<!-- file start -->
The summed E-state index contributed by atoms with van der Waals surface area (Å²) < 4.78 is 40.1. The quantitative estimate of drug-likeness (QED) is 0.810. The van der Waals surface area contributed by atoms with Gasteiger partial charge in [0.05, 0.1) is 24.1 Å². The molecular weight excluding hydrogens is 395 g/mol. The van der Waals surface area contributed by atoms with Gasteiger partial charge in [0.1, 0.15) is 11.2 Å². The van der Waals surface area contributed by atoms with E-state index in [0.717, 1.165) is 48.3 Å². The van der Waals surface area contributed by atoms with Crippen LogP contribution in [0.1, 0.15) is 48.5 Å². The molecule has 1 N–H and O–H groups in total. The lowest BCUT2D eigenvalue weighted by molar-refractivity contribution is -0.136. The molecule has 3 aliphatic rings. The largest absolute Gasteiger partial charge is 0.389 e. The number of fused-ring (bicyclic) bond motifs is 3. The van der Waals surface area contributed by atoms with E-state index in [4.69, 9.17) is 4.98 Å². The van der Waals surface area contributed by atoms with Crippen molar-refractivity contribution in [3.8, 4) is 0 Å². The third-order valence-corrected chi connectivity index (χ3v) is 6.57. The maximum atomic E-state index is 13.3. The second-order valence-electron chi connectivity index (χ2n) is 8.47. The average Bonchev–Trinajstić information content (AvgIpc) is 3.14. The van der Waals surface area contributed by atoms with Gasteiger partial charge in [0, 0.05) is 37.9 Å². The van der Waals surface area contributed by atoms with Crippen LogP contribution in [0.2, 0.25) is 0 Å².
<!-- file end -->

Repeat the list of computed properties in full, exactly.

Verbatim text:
The summed E-state index contributed by atoms with van der Waals surface area (Å²) < 4.78 is 40.1. The quantitative estimate of drug-likeness (QED) is 0.810. The van der Waals surface area contributed by atoms with Gasteiger partial charge in [0.05, 0.1) is 24.1 Å². The molecular weight excluding hydrogens is 395 g/mol. The van der Waals surface area contributed by atoms with Gasteiger partial charge in [0.1, 0.15) is 11.2 Å². The van der Waals surface area contributed by atoms with E-state index in [0.717, 1.165) is 48.3 Å². The van der Waals surface area contributed by atoms with Crippen LogP contribution in [0.1, 0.15) is 48.5 Å². The molecule has 1 N–H and O–H groups in total. The lowest BCUT2D eigenvalue weighted by molar-refractivity contribution is -0.136. The molecule has 3 aliphatic rings. The largest absolute Gasteiger partial charge is 0.389 e. The number of fused-ring (bicyclic) bond motifs is 3. The van der Waals surface area contributed by atoms with E-state index in [4.69, 9.17) is 4.98 Å². The van der Waals surface area contributed by atoms with Crippen molar-refractivity contribution in [3.8, 4) is 0 Å². The third-order valence-corrected chi connectivity index (χ3v) is 6.57. The maximum atomic E-state index is 13.3. The second-order valence-electron chi connectivity index (χ2n) is 8.47. The average Bonchev–Trinajstić information content (AvgIpc) is 3.14. The van der Waals surface area contributed by atoms with Gasteiger partial charge in [0, 0.05) is 37.9 Å². The van der Waals surface area contributed by atoms with Crippen LogP contribution in [0.2, 0.25) is 0 Å².